PRK Day 3 – Nighttime

I’ve reached the end of the third day after my PRK surgery and am feeling hopeful about things to come. They warned me that days 2 and 3 would be the worst. Day 2 was horrid, but today started better and things noticeably improved throughout the day.

Instead of the constant burning of day 2, today’s annoyance was intermittent periods of feeling like I had something in my eye. I kept asking my girlfriend to look for something, but she couldn’t see anything and my eyes weren’t red or bothered. I called the doc’s office and they said it was normal to have the feeling of a foreign body and that it would pass. It came and went, usually limited to the left eye. Strange, as most of the pain from yesterday was focussed on my right eye.

Much to my relief, my vision has sharpened ever so slightly. The right eye is now noticeably sharper in vision than the left. I can actually see the words I’m typing, albeit in an enormous font. Baby steps. I took several walks today, and the cold, brisk air relieved some of the discomfort.

There were passing moments when it seemed my vision would clear up and I could almost read some print on the bottle of eye drops, only to have it disappear as I attempted to focus. Small setbacks that will be overcome in the next week. I’m happy with the progress so far. It isn’t instantaneous, and opting for PRK is not for the faint of heart. The gradual improvements are like little milestones and make me feel excited for what’s to come. At times it’s almost like a slow wave, from blurriness to a sudden short moment of clarity, back to blurriness. I think I’ve made it through the majority of the pain, although I’m sure the discomfort and foreign body sensations will probably linger at least until I get the bandage contacts out - and that is still four days away. Still, I’m excited to see what tomorrow brings.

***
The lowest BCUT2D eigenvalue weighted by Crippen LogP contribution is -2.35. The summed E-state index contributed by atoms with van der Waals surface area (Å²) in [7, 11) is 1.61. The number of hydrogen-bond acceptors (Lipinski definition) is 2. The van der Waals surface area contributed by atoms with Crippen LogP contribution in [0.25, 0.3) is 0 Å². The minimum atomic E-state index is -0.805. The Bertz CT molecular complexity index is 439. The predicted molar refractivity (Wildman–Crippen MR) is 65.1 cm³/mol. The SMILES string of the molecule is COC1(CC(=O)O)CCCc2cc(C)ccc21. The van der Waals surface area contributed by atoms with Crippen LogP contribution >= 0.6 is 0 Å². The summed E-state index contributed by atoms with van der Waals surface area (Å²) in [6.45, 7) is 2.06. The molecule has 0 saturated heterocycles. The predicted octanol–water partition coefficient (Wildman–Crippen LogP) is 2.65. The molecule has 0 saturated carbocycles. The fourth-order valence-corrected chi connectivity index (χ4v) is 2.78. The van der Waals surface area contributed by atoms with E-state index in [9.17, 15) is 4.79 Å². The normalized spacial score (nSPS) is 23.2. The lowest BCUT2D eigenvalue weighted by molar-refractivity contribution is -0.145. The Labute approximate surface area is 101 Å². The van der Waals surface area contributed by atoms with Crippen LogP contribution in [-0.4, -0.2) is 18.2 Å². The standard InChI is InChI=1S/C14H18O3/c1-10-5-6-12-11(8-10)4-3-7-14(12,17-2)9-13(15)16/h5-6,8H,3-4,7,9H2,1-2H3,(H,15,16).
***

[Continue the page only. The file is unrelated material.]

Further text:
As a side note, I was just outside walking in the dark. Most things are still very blurry, with minor moments of semi=clarity. However, every light seemed to have its own gargantuan atmosphere, or halo, reminiscent of comet Holmes. This too is expected to pass, but its duration varies in patients.

I’ll end with a funny little story - The first day after the PRK surgery, you go back to the doctor and they do a quick checkup which includes trying to read the standard eye charts across the room. He tossed up the chart which should be easy to read by anyone, though all the letters looked like they had been smeared with ink. He asked which line I could read and I said I could read the third line perfectly, but when I tried, I failed at every letter. I didn’t know I failed, and said I couldn’t really make out the fourth line, but tried and somehow managed to get all the letters correct. Go figure. He laughed but I didn’t find out about it until my girlfriend told me today.

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